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Title: Ritual devotion among Shi'i in Bahrain.
Author: Schumacher, Ilsa Amelia.
Awarding Body: London School of Economics and Political Science (University of London)
Current Institution: London School of Economics and Political Science (University of London)
Date of Award: 1987
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The thesis investigates Shi'ite ritual in Bahrain with particular attention to women's involvement. The analysis relies heavily on the interpretation of the symbolic structure of these rituals and the roles and meanings that are attached to similar or identical symbols in non-ritual contexts. It is this comparison, combined with an emphasis on indigenous points of view, which forms the basis of the thesis' argument, and the interpretations found therein. The thesis suggests that ritual is central to the lives of Bahraini Shi'i: it organizes particular social networks, contributes to local definitions of gender and age distinctions and continually presents a model which accounts for the origins of the Shi'ite universe. Each of these points is examined in detail. With respect to social reactions the thesis demonstrates the close interdependence between women's positions within the neighbourhood and their simultaneous involvement in demanding ritual responsibilities. It is the close association found between physical and spiritual maturity which makes the factors of gender and age critical to defining ritual involvement. Finally the idea that Shi'ite ritual contains a model of their origins leads to a discussion of the Imam Husain, the Prophet Mohammed's grandson, and his martyrdom. This discussion provides the basis for suggesting that the key to Shi'ite life and regeneration rests on the concepts of atonement and sacrifice. The thesis concludes by reemphasizing the value of description in anthroplogy, the use of indigenous models as a starting •point in analysis and the mixed advantages of symbolic interpretation. The concluding discussion also outlines a case for looking at the emotional character of ritual in a more direct and systematic fashion than that previously found in anthropological analysis.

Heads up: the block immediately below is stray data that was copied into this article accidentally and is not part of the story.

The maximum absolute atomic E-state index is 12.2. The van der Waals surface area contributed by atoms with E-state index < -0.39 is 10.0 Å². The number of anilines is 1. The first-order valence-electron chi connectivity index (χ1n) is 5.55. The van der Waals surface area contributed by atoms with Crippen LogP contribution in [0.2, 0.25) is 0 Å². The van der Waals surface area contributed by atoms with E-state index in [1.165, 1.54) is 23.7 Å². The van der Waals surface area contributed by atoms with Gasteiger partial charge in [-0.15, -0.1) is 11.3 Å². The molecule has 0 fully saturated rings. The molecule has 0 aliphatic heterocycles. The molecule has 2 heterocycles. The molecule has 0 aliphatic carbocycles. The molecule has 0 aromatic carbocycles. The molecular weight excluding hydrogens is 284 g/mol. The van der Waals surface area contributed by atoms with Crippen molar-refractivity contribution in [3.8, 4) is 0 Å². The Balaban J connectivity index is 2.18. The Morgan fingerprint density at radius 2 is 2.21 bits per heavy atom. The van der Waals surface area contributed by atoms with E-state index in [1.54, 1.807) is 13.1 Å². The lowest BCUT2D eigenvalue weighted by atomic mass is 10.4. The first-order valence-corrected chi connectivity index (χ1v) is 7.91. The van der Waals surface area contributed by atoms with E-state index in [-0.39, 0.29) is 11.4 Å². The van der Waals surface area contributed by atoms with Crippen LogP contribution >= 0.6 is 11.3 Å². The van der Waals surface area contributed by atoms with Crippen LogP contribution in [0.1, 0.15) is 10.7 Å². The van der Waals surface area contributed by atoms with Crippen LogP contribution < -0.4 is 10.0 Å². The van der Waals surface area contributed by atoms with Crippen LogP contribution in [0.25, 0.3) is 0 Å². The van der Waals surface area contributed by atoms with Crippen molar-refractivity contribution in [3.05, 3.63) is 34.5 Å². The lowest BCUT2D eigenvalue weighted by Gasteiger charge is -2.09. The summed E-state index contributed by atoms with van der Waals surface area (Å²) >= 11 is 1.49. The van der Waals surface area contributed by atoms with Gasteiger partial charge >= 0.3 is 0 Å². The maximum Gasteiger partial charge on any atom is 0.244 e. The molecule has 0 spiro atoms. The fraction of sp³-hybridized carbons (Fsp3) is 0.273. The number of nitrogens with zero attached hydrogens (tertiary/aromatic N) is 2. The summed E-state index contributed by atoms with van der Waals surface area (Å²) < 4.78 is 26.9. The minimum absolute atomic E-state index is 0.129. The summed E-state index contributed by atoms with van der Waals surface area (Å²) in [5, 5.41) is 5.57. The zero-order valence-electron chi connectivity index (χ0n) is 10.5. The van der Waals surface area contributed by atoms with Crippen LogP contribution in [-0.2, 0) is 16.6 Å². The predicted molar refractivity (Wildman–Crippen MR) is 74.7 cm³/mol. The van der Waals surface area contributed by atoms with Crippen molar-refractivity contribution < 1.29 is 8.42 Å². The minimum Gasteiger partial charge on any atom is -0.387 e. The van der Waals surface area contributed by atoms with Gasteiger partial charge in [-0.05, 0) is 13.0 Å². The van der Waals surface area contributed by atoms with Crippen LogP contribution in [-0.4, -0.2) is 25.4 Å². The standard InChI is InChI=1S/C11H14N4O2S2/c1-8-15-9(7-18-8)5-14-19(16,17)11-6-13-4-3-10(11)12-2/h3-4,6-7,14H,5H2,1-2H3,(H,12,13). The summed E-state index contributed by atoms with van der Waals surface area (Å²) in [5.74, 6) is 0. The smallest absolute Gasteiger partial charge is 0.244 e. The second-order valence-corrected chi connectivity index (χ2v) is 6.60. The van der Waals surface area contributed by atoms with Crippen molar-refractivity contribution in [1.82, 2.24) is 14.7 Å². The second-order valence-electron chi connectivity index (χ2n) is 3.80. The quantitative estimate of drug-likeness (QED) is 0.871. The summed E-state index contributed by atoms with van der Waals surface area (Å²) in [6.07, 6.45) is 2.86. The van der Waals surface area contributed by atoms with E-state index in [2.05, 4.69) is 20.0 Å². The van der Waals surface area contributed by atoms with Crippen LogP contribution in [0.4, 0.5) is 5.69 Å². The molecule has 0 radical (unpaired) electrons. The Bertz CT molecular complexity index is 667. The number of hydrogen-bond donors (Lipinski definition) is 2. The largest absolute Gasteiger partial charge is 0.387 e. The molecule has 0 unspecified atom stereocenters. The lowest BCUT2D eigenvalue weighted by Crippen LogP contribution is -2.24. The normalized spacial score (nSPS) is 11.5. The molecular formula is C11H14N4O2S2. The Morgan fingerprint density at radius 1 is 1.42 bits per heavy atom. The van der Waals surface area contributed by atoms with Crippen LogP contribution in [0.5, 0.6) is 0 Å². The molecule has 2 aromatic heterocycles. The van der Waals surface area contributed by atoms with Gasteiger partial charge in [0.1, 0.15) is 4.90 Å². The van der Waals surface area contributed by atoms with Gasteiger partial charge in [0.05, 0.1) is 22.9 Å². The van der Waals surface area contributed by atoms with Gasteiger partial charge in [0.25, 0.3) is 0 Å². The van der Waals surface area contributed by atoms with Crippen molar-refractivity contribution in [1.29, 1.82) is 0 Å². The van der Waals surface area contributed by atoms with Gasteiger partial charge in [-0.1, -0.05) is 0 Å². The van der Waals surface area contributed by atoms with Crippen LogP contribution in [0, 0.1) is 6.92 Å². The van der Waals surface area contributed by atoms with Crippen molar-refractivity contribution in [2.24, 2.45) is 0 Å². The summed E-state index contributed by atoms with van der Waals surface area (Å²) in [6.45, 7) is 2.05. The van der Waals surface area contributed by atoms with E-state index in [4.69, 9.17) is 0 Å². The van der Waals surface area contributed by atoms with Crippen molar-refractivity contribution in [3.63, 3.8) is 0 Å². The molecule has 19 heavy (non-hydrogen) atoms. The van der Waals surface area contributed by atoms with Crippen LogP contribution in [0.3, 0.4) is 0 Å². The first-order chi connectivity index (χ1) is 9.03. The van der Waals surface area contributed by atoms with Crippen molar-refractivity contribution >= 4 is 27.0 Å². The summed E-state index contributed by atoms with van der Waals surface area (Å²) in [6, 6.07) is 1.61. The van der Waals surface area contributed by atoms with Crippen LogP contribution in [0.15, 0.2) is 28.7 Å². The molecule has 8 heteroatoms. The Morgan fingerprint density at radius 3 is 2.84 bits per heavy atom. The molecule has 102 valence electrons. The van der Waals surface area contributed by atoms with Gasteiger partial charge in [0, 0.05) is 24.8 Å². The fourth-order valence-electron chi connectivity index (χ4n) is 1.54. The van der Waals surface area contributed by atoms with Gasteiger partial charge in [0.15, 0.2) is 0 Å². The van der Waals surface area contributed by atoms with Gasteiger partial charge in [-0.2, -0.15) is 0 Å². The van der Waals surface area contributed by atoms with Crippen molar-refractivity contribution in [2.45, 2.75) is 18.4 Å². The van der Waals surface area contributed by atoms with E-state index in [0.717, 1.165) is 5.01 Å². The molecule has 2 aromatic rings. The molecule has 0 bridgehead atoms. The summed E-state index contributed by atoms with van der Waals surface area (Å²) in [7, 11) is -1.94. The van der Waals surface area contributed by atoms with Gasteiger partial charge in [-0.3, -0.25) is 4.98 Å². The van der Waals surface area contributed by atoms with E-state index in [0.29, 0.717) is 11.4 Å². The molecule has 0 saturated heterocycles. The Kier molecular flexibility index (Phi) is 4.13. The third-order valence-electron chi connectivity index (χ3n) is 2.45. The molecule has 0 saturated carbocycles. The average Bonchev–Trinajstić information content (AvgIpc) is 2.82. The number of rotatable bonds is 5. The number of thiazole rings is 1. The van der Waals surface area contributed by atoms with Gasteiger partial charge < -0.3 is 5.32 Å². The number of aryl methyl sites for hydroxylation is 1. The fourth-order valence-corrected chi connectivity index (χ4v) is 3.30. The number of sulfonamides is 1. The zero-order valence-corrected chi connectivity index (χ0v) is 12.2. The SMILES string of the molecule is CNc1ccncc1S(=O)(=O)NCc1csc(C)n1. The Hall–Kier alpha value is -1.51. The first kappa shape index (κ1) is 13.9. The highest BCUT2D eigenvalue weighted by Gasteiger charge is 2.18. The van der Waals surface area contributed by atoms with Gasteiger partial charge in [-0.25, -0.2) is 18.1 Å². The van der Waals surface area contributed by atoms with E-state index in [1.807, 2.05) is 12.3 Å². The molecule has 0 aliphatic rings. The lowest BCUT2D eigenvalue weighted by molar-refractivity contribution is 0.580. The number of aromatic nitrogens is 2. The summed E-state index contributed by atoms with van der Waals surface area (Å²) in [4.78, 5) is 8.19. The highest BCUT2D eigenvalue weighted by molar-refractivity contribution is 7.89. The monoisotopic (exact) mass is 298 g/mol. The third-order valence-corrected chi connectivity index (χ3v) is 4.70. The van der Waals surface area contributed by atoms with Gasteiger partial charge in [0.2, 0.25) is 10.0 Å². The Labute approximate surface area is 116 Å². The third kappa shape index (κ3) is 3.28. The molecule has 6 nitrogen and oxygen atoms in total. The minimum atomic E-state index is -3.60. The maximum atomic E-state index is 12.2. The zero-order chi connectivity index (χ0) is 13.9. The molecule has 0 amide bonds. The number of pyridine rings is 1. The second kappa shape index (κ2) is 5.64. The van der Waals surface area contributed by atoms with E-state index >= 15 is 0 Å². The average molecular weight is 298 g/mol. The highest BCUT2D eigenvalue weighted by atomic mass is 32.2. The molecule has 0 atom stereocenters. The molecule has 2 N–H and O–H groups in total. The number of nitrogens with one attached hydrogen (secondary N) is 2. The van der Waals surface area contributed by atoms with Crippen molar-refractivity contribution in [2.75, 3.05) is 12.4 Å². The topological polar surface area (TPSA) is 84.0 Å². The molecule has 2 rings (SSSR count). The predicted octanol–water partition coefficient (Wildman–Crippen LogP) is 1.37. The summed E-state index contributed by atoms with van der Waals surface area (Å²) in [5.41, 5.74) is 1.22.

Supervisor: Not available Sponsor: Not available
Qualification Name: Thesis (Ph.D.) Qualification Level: Doctoral
EThOS ID:  DOI: Not available
Keywords: Anthropology Anthropology Folklore